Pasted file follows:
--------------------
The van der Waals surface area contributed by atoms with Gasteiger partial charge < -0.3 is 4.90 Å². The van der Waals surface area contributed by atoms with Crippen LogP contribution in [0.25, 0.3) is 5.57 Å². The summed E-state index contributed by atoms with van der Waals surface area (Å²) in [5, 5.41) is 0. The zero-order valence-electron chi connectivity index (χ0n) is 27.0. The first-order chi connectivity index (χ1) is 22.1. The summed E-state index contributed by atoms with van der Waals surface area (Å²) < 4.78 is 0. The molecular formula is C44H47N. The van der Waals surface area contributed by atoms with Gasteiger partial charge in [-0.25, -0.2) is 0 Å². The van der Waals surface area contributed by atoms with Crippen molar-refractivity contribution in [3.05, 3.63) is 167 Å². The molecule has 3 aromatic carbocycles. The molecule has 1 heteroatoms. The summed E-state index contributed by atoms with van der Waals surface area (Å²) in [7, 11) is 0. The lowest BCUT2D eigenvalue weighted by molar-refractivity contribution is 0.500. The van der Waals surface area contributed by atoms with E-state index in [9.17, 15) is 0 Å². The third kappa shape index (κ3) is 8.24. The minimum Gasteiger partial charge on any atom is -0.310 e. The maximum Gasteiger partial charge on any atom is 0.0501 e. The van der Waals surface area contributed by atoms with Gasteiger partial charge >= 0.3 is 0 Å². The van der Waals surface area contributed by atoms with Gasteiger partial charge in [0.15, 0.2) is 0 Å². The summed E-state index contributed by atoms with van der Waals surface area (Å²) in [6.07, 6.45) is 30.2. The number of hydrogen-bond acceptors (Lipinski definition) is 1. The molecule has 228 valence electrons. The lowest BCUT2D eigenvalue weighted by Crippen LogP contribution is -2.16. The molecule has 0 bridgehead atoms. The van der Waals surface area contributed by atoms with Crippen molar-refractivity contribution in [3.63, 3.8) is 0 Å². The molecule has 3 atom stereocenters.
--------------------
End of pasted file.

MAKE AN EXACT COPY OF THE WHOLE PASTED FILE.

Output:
The van der Waals surface area contributed by atoms with Gasteiger partial charge < -0.3 is 4.90 Å². The van der Waals surface area contributed by atoms with Crippen LogP contribution in [0.25, 0.3) is 5.57 Å². The summed E-state index contributed by atoms with van der Waals surface area (Å²) in [5, 5.41) is 0. The zero-order valence-electron chi connectivity index (χ0n) is 27.0. The first-order chi connectivity index (χ1) is 22.1. The summed E-state index contributed by atoms with van der Waals surface area (Å²) < 4.78 is 0. The molecular formula is C44H47N. The van der Waals surface area contributed by atoms with Gasteiger partial charge in [-0.25, -0.2) is 0 Å². The van der Waals surface area contributed by atoms with Crippen molar-refractivity contribution in [3.05, 3.63) is 167 Å². The molecule has 3 aromatic carbocycles. The molecule has 1 heteroatoms. The summed E-state index contributed by atoms with van der Waals surface area (Å²) in [7, 11) is 0. The lowest BCUT2D eigenvalue weighted by molar-refractivity contribution is 0.500. The van der Waals surface area contributed by atoms with E-state index in [9.17, 15) is 0 Å². The third kappa shape index (κ3) is 8.24. The minimum Gasteiger partial charge on any atom is -0.310 e. The maximum Gasteiger partial charge on any atom is 0.0501 e. The van der Waals surface area contributed by atoms with Gasteiger partial charge >= 0.3 is 0 Å². The van der Waals surface area contributed by atoms with Gasteiger partial charge in [0.15, 0.2) is 0 Å². The summed E-state index contributed by atoms with van der Waals surface area (Å²) in [6.07, 6.45) is 30.2. The number of hydrogen-bond acceptors (Lipinski definition) is 1. The molecule has 228 valence electrons. The lowest BCUT2D eigenvalue weighted by Crippen LogP contribution is -2.16. The molecule has 0 bridgehead atoms. The van der Waals surface area contributed by atoms with Crippen molar-refractivity contribution in [3.63, 3.8) is 0 Å². The molecule has 3 atom stereocenters.